Last year, Google launched Project Loon as a first step in their endeavor of global internet access for all. Only one-third of the world’s population is online, and the other two-thirds lack access due to remote location, socioeconomic status, or lost network access after a natural disaster or war. Project Loon is a series of balloons that float on the edge of space, in the stratosphere, that enable internet access for computers and LTE-enabled smartphones. Since the first launches in New Zealand, the Central Valley in California, and Northeast Brazil, the technology and procedures have been refined and readied for the next stages of the project.
Google’s new partnerships with telecommunications companies, improved balloon technology, and better understanding of stratospheric conditions are making the balloons a more feasible option for global internet access. In approximately one year, Google has made amazing technological advances like increased airtime for the balloons (now over 100 days), better Wi-Fi coverage for users, and shared cellular spectrum to bring access to phones.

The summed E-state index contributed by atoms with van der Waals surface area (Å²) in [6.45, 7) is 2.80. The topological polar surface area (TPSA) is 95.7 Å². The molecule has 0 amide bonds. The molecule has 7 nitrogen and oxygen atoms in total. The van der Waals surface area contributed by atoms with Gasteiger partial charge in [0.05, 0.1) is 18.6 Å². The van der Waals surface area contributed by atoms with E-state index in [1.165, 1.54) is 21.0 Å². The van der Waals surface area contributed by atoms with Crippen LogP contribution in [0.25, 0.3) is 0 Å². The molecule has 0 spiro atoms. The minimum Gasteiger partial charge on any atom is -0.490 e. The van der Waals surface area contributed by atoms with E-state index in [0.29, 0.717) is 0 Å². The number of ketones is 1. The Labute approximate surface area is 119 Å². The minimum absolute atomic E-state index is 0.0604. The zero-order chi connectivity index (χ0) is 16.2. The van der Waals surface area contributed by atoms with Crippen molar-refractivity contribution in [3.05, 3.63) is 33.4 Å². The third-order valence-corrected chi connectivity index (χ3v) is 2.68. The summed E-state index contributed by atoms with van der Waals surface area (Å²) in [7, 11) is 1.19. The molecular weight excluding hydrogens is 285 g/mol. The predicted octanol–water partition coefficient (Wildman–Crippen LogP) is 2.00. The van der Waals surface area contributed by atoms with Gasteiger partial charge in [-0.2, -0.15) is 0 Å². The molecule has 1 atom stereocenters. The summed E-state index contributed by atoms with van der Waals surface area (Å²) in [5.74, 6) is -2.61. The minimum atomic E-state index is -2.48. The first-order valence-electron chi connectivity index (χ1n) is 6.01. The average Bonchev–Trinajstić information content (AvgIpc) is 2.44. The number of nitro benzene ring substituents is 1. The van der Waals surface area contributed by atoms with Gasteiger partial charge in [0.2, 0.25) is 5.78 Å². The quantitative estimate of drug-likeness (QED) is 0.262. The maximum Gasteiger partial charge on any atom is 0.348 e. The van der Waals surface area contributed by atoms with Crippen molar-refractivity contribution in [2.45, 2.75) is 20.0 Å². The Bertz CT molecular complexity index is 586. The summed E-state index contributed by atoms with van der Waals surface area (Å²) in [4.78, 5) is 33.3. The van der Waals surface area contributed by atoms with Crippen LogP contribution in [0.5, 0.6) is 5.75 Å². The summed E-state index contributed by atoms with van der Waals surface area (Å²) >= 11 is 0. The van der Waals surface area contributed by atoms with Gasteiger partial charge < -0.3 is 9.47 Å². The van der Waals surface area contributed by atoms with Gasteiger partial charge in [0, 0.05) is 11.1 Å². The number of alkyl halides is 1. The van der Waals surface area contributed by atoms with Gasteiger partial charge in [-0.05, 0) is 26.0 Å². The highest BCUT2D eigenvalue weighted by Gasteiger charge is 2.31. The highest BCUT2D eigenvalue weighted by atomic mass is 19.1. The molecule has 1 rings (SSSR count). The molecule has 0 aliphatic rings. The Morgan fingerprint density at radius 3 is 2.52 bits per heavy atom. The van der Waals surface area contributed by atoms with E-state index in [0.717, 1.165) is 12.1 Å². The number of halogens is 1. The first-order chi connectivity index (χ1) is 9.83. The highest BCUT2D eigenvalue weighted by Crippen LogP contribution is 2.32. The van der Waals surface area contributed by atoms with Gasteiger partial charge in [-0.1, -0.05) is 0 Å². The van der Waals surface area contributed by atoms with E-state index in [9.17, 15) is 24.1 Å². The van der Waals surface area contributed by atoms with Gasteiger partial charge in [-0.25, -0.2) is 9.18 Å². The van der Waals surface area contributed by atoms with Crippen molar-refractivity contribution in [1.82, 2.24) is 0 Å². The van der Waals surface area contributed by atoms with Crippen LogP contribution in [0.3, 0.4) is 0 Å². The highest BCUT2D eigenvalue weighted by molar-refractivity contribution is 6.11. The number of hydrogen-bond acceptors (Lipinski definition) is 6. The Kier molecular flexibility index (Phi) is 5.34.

Google’s next test flight will be in Australia in partnership with Australian carrier Telstra, and it will be the biggest test flight so far. Each balloon transmits for over 600 square miles, and if the right weather data is collected, they could be a solution for uneven global internet access in the near future. The 20 balloons that will be launched in Australia this December will tell us more about the future of a connected world, and how soon it will be a real possibility.